Director: Martin McDonagh
Release Date: January 17, 2008
Running Time: 107 min
MPAA Rating: R
Distributor: Focus Features
**** out of ****
Where or what exactly is Bruges (pronounced "broozh") you ask? Well, technically it’s a town in Belgium that occupies "fairytale" like surroundings. It presents to the audience an unseen world that consists of an array of medieval buildings, pubs and streets lined with outdoor bistros. Bruges is a town that’s not only an undiscovered tourist attraction but it’s pretty much perfect in its environment. But more importantly, you can say that Bruges plays host to an unforgettable movie, characters that are more than unique and dialogue that’s so sharp, remorseless and funny.
Don’t make the mistake and begin to label this movie as another "hit-man" film or a poor man’s version of a Tarantino film. In Bruges towers over all recent gun-happy movies and has the most confidence and creativity than any other movie in this genre since Pulp Fiction. The creative juice is abundant. It’s granted to In Bruges by writer and director Martin McDonagh (in his first feature length film) that starts with him and slowly reverberates throughout the entire cast of the movie.
The result of this formula is a career high for Colin Farrell (who’s having quite a year with Cassandra’s Dream) and the usual acting clinic that Brendan Gleeson showcases for us. They play Ray and Ken, two good friends who are hit-men sent to Bruges from Dublin in order to keep a low profile after one of their hits in London turned sour. They now have to wait for a phone call by their boss Harry, played venomously by Ralph Fiennes. He sets them up in Bruges because he admires it there and wants them to witness the same experience he felt when he was there.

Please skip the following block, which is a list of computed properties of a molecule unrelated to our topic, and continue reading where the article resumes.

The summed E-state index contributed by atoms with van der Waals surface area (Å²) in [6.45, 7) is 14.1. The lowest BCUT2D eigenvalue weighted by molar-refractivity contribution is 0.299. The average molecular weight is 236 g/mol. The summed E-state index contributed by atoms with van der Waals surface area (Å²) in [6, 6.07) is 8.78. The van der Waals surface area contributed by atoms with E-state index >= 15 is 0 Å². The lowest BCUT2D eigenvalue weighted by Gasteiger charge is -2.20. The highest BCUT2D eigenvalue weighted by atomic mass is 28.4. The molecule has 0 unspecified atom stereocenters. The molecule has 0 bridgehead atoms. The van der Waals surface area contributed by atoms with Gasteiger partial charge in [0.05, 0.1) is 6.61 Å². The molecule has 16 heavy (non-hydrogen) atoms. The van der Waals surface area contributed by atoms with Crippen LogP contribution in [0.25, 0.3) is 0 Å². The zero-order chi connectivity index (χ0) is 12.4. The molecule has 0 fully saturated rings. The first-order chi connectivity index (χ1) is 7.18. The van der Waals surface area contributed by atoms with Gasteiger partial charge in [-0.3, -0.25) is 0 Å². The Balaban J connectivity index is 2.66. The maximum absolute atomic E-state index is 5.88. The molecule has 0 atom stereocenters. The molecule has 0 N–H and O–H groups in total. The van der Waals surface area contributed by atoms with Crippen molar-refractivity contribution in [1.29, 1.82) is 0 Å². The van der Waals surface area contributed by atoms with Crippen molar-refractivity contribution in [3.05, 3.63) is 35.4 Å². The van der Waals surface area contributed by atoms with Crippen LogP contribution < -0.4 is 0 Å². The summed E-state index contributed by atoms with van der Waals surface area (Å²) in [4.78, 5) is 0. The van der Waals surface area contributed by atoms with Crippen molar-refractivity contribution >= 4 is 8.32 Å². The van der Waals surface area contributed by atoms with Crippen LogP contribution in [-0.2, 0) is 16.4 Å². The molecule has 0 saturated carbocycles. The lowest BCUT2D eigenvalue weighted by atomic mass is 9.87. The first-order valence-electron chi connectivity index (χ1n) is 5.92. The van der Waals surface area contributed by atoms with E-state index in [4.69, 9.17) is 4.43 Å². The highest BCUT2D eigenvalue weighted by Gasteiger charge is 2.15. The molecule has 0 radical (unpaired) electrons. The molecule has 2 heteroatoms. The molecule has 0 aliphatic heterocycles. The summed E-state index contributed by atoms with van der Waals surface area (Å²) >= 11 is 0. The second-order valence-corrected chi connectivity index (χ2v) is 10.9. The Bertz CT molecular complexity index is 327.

Ray and Ken aren’t your ordinary hit-men. They don’t kill at the drop of a hat. They eat dinner causally and sip beer the same way. They don’t have Jason Bourne like attributes. They do what they have to do. The two hit-men and their boss each have their own moral code they live by. Above all, this movie is a study of the human choice and the moral values each one lives and dies by. Ray, the rebel and young-buck of the business, hates Bruges right off the bat. He tries easing up to the place when he meets a scorching hot native (Clemence Poesy). While Ken, on the other hand, the seasoned veteran of the business and philosopher like speaker, wants to sight see the entire time. He even buys tour guide books to get in the spirit. Each of them know what they do is wrong and at one point they talk about heaven, hell and purgatory while starring at a painting. They want to know what category they fall under.
That’s all the plot you’re getting from me because of all the twists and turns it only makes me want to bathe in this movie over and over again. Amidst all the razor sharp dialogue and the humor that’s depicted, there comes a deep message. We have one of our characters looking for salvation but can’t find it anywhere. Another who’s faced with a business ordeal that has the most extreme circumstances involved. Ray doesn’t like Bruges at all but he has to admit that there’s something innocent about the place. Maybe, purgatory?
And that leads me to the direction, which is flawless. McDonagh does a wonderful job at weaving humor with intense bloodshed and violence. I’ve never seen a movie filmed in this area of Belgium and the camera feels that way as well. It moves as though it wants to view everything in its vicinity; constantly eager to see what’s coming around the block. McDonagh voluptuously captures the essence of such a city that fell off the map somehow and never seemed to be looked for until now. A perfect music score composed by Carter Burwell only makes the "fairytale" world that Bruges is even more true.